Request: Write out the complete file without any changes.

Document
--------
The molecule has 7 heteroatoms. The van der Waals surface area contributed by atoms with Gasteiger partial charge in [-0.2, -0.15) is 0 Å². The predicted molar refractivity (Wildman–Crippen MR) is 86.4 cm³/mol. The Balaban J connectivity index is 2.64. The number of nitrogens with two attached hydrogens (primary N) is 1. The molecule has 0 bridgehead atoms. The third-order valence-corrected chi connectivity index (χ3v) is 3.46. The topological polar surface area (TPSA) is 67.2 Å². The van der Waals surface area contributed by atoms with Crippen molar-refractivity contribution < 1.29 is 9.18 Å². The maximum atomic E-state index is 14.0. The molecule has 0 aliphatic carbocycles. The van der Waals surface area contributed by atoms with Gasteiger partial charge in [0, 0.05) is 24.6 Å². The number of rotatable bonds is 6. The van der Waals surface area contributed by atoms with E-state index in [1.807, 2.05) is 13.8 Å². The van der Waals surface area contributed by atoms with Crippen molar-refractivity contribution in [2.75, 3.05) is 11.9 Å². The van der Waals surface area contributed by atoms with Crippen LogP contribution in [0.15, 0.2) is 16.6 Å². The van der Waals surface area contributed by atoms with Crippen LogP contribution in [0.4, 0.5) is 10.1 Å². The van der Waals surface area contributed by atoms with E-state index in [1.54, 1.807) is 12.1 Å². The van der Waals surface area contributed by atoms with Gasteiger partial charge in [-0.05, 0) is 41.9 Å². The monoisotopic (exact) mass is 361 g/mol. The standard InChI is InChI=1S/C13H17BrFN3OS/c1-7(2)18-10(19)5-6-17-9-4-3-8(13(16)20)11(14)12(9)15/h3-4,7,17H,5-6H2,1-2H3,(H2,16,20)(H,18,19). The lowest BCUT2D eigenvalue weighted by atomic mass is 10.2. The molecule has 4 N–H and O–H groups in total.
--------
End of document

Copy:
The molecule has 7 heteroatoms. The van der Waals surface area contributed by atoms with Gasteiger partial charge in [-0.2, -0.15) is 0 Å². The predicted molar refractivity (Wildman–Crippen MR) is 86.4 cm³/mol. The Balaban J connectivity index is 2.64. The number of nitrogens with two attached hydrogens (primary N) is 1. The molecule has 0 bridgehead atoms. The third-order valence-corrected chi connectivity index (χ3v) is 3.46. The topological polar surface area (TPSA) is 67.2 Å². The van der Waals surface area contributed by atoms with Crippen molar-refractivity contribution < 1.29 is 9.18 Å². The maximum atomic E-state index is 14.0. The molecule has 0 aliphatic carbocycles. The van der Waals surface area contributed by atoms with Gasteiger partial charge in [0, 0.05) is 24.6 Å². The number of rotatable bonds is 6. The van der Waals surface area contributed by atoms with E-state index in [1.807, 2.05) is 13.8 Å². The van der Waals surface area contributed by atoms with Crippen molar-refractivity contribution in [2.75, 3.05) is 11.9 Å². The van der Waals surface area contributed by atoms with Crippen LogP contribution in [0.15, 0.2) is 16.6 Å². The van der Waals surface area contributed by atoms with Crippen LogP contribution in [0.4, 0.5) is 10.1 Å². The van der Waals surface area contributed by atoms with E-state index in [1.54, 1.807) is 12.1 Å². The van der Waals surface area contributed by atoms with Gasteiger partial charge in [-0.05, 0) is 41.9 Å². The monoisotopic (exact) mass is 361 g/mol. The standard InChI is InChI=1S/C13H17BrFN3OS/c1-7(2)18-10(19)5-6-17-9-4-3-8(13(16)20)11(14)12(9)15/h3-4,7,17H,5-6H2,1-2H3,(H2,16,20)(H,18,19). The lowest BCUT2D eigenvalue weighted by atomic mass is 10.2. The molecule has 4 N–H and O–H groups in total.